CHAPTER 7: RECOMMENDATIONS AND CONCLUSIONS
232. We cannot consider renewable energy in isolation from the rest of the UK energy system and we support measures to include nuclear plants as an essential element of the UK's energy mix (paragraph 74).
233. The cost of electricity from onshore wind farms at good locations would only be comparable with that from fossil fuel generators when the prices of oil, gas and coal are very high or allowance is made for the price imposed for carbon emissions permits (effectively a tax). It is more expensive than nuclear generated poweróbase cost 7 pence per kWh, as opposed to around 4 pence per kWh for the other technologies. Offshore wind, biomass, wave and tidal power are even more expensive.
And these estimates exclude the additional costs of integrating more renewable generation into Britain's electricity grid (paragraph 74).
234. Future developments depend upon many variable factors But it seems clear that the base costs of generation of electricity from onshore wind are likely to remain considerably higher than those of fossil or nuclear generation and that costs of generation of marine or solar renewable electricity are higher still (paragraph 85). We hope that the Energy Technologies Institute's work will yield technological advance and lower costs. The Government should consider, perhaps in collaboration with others, offering a substantial annual prize for the best technological contribution to renewable energy development (paragraph 93).
235. Although their declared purpose is to improve the environment, it is clear that renewable energy installations can also have adverse environmental impacts which the Government should bear in mind as it weighs the benefits and costs of expansion of renewable generation (paragraph 96).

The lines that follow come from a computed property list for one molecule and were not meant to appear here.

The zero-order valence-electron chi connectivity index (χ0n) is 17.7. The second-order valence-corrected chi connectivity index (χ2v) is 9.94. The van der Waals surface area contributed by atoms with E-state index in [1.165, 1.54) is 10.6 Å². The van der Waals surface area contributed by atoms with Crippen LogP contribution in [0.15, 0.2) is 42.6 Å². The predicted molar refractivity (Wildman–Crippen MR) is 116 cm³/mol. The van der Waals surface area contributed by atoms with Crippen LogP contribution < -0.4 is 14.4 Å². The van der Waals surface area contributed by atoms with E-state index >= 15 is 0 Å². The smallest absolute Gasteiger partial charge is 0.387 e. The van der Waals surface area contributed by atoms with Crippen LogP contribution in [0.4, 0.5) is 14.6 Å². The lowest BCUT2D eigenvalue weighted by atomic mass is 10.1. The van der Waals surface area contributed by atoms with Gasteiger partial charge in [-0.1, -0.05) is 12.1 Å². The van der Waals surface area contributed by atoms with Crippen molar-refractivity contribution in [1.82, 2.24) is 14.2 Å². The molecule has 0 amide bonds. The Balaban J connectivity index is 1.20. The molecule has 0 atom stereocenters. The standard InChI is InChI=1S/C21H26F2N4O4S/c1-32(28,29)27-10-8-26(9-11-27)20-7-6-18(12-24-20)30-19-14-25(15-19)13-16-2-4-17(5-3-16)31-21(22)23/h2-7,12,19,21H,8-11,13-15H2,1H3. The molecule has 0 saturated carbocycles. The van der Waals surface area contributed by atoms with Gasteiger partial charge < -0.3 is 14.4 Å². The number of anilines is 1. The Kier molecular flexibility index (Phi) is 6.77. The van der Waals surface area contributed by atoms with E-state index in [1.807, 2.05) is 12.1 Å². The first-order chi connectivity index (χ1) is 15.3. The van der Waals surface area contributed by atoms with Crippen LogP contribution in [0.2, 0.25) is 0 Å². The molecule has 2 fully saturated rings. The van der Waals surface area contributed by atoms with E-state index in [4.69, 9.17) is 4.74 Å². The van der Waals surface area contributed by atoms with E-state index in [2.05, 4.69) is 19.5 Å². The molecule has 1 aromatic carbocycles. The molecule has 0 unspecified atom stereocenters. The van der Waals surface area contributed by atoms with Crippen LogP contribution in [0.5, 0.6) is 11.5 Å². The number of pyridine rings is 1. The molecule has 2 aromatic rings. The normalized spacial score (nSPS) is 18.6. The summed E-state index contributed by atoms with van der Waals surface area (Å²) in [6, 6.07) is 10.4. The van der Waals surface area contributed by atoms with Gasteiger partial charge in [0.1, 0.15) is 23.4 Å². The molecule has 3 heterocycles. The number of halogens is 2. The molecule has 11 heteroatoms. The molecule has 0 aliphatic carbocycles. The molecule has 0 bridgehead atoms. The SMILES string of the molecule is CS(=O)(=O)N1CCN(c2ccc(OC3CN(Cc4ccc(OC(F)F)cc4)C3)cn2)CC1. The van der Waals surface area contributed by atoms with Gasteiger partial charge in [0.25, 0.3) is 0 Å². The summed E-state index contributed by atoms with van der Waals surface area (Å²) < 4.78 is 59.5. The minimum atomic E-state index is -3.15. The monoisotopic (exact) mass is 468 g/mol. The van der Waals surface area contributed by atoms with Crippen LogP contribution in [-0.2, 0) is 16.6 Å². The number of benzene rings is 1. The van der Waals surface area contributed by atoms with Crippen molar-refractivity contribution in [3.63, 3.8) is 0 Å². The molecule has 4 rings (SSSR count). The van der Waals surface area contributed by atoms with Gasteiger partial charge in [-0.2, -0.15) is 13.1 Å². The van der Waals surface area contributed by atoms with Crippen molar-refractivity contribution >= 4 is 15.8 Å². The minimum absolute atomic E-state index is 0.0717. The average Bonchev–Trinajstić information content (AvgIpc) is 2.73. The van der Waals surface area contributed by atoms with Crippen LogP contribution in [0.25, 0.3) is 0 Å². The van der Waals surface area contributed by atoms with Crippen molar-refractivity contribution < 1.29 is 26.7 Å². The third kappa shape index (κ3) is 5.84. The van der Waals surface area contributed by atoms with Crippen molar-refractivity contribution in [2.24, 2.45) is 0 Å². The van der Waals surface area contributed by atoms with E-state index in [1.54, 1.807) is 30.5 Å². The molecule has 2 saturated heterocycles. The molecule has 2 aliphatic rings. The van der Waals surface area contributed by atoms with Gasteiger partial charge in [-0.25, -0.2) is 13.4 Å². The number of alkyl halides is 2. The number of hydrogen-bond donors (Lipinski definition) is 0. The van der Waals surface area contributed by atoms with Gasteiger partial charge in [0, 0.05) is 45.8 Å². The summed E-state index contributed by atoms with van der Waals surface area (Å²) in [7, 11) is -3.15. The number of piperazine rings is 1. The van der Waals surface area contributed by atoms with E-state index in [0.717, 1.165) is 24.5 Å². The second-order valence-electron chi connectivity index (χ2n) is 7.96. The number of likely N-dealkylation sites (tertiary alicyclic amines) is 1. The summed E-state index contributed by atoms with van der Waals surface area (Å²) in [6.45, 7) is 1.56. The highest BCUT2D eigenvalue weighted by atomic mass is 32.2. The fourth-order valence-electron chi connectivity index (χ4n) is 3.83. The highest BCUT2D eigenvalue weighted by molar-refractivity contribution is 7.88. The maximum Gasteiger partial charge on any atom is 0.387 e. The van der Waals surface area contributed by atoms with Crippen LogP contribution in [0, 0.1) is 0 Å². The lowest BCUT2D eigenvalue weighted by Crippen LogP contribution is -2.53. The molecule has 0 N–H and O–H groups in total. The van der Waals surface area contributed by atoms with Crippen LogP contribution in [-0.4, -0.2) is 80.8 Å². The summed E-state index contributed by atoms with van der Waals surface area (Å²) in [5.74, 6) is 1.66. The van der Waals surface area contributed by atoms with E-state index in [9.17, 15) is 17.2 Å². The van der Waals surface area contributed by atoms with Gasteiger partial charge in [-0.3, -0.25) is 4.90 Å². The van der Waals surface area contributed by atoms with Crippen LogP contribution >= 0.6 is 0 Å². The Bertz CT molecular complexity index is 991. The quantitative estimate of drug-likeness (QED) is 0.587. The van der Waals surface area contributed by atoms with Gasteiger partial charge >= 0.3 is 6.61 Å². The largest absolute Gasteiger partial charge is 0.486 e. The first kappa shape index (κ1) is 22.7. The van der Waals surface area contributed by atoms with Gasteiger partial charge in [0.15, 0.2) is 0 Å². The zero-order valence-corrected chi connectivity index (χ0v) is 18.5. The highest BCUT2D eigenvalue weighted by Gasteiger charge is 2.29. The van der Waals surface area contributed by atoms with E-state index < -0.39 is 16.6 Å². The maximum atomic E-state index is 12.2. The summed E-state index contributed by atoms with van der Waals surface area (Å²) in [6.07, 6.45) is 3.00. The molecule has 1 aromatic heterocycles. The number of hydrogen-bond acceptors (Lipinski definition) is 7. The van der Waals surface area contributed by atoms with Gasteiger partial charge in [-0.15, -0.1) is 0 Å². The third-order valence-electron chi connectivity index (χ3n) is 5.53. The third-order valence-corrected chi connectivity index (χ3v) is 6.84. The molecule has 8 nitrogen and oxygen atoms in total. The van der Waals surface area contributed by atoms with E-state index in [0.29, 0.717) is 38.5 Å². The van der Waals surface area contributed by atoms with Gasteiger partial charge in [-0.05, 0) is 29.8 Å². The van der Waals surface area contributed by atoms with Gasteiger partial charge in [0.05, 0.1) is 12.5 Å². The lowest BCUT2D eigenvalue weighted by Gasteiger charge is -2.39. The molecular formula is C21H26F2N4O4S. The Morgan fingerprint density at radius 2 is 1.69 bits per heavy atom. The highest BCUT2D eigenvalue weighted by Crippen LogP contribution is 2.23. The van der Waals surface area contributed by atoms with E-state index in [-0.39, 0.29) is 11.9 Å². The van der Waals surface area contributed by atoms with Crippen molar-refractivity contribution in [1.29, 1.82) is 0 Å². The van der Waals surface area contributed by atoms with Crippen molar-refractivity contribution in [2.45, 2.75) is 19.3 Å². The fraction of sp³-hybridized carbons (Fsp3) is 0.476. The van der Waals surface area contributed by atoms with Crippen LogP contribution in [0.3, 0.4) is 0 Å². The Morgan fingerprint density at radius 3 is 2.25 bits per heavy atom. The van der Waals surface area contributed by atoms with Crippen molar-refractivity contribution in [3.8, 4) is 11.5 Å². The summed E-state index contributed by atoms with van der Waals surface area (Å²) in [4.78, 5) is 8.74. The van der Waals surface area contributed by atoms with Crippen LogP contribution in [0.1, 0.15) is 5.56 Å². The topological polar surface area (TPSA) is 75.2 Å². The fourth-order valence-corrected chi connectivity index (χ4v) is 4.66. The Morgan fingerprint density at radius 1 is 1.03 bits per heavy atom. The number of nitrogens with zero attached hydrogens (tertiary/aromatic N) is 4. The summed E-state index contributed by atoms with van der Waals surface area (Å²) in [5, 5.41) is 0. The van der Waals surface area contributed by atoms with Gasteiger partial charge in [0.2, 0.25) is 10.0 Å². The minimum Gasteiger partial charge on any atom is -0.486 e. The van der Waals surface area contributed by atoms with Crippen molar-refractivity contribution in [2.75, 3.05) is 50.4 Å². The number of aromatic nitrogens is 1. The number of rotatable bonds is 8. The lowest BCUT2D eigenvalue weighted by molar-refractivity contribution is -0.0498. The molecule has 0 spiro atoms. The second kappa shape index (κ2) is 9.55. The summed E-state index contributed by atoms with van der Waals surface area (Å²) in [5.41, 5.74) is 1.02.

236. Fluctuations in wind speed lead to short term changes in electricity output from wind farms. Greater use of wind power and other intermittent renewable sources therefore requires more backup generation capacity to respond very quickly to, for example, reductions in the output of wind turbines when the wind drops. But the technical challenges and costs of backup generation on a scale large enough to balance an electricity system with a high proportion of intermittent renewable generation are still uncertain. Whereas the highest share of intermittent renewable electricity now being generated in Europe is 15% in Denmark, the UK is expected to reach a share of some 30%-40%. We recommend that the Government should ensure that further work is carried out to clarify the costs and encourage development of technical solutions to deal with intermittency (paragraph 104).